Click here to download the Minimum Innovation Strategy Canvas and how-to guide for free. 


One of the biggest trends we have witnessed in the field of strategy in the past decade is the understanding that your biggest competitors are unlikely to come from within your existing industry. Even more, they are unlikely to even be one of your current competitors, and possibly, your biggest competitor is a company you have never heard of, in an industry you never bothered to look at.

Banks no longer fear other banks. They fear fintech startups and the big software companies, notably Google, Apple and Facebook.

Oil & gas companies no longer look to hard at other O&G companies; they look at clean energy software companies, EV manufacturers and Smart City Programs.

If you run a railway company, your competitors are less likely to be other railway and train companies, but very likely to be the rise of apps, mobility-as-a-service and ridesharing. Most of your company might still think you are a railway company, but don’t be fooled by popular paradigms, you are suddenly very much a mobility service provider yourself, going head-to-head with the likes of Uber, Lyft and GM’s coming Robotaxi.

Rita McGrath calls this the shift from industry analysis to understanding arenas. Most executives are familiar with Porter’s tools for traditional industry analysis. But a lot fewer have grasped the shift into competitive arenas, where traditional industry analysis matters a lot less, and an entirely new competitive landscape arise.


The trap?

If you speed through the same industry understanding and competitor analysis as you have been over the past three years, there is a strong chance you are missing the world as it is shifting under your feet.

By applying a different lens and different tools, you can identify new trends and get a better understanding of a rapidly shifting industry. We frequently recommend using the Industry Shifts Map to better understand how your industry is shifting. Assume, if you will, that the competitors you know are largely irrelevant (if only, just for a moment), assume that your profit pockets will be exposed to digital disruption from global innovation superpowers and assume that you have missed several technology trends that put you way behind the curve on new opportunities. What will this industry and competitor analysis look like?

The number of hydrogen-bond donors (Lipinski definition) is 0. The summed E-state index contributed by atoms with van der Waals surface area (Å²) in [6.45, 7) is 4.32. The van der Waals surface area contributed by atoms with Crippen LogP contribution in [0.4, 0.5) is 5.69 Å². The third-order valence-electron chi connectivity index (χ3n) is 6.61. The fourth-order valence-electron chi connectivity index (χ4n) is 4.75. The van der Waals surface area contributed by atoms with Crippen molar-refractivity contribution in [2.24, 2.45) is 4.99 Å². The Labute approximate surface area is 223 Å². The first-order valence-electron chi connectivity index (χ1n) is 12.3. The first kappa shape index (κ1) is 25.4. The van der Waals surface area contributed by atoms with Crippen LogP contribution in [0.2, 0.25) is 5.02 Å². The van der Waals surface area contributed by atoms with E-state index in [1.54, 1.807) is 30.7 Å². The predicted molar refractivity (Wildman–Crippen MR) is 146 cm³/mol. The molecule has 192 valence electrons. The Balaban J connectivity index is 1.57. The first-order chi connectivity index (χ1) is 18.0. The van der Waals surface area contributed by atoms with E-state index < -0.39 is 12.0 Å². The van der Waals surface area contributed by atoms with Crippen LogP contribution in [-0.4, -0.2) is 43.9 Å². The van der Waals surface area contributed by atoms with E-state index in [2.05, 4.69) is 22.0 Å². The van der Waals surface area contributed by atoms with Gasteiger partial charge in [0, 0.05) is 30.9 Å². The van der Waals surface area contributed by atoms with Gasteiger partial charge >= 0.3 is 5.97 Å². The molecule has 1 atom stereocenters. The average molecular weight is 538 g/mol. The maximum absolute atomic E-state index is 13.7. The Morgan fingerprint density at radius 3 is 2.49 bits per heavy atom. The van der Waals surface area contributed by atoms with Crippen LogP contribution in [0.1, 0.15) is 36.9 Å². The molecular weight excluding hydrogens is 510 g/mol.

Just make sure you do not fall in the trap of rinsing and repeating the same competitor analysis as you did three years ago.



Most of the client projects we have taken on during the past five years have been various strategy and transformation projects. Yet, virtually all clients have had a singular, core business oriented approach to strategy. They have, for lack of a better word, just One Strategy – when duality and portfolios are required. This One Strategy has sucked in all energy and over time, killed off most new ventures that did not naturally fit into the One Strategy.

Over the past few years several management authors have published excellent work on successfully leading large-scale transformations. Our friends at Innosight in their recent best-seller, Dual Transformation as well as their excellent online ranking T10. The team at Strategyzer, led by Alexander Osterwalder and Yves Pigneur with their recent Business Portfolio Map, and Columbia Professor Rita McGrath with her The End of Competitive Advantage. Two of the big takeaways from this work is the need for constant reinvention (vs. Big Bang change) and building a portfolio of multiple business models.


How to design strategies for the future?

In our strategy work, we work with top management to design strategies – not just one strategy – for many possible futures and many parallel business models. This is complex. It is challenging both from an organizational structure, resource allocation, communications and execution – but we firmly believe top management has no choice but to embrace this approach to strategy. Strategy will be a balancing act between your “legacy core business”, “growth business” and “Explore”. Each of them will have its own strategy, KPIs and – importantly – Board level expectations.

The trap?

If you are facing a changing landscape, new technologies and new competitors armed with new business models, you are probably ripe for transformation. Do not fall in the trap of believing this can be solved by focusing on your current core business and incrementally adapting it. History and management research shows us that to survive and thrive in the face of transformation, a portfolio approach to strategy is required.


Do some things you are completely safe and comfortable with. Do some moves that are safely growing your business. But, make sure you invest enough into developing a radical portfolio of moonshots and disruptive business model experiments. It might feel foreign at first, but One Strategy in the face of Transformation is no longer a viable strategy at all.


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Founder, CEO, Engage // Innovate – strategy & innovation consulting company
Founder, Strategy Tools – the modern toolkit for strategy & innovation
Business School Faculty – BI Norwegian Business School.
Global speaker, facilitator and advisor on strategy, innovation and transformation.
He can be reached at


Click here to download the Minimum Innovation Strategy Canvas and how-to guide for free.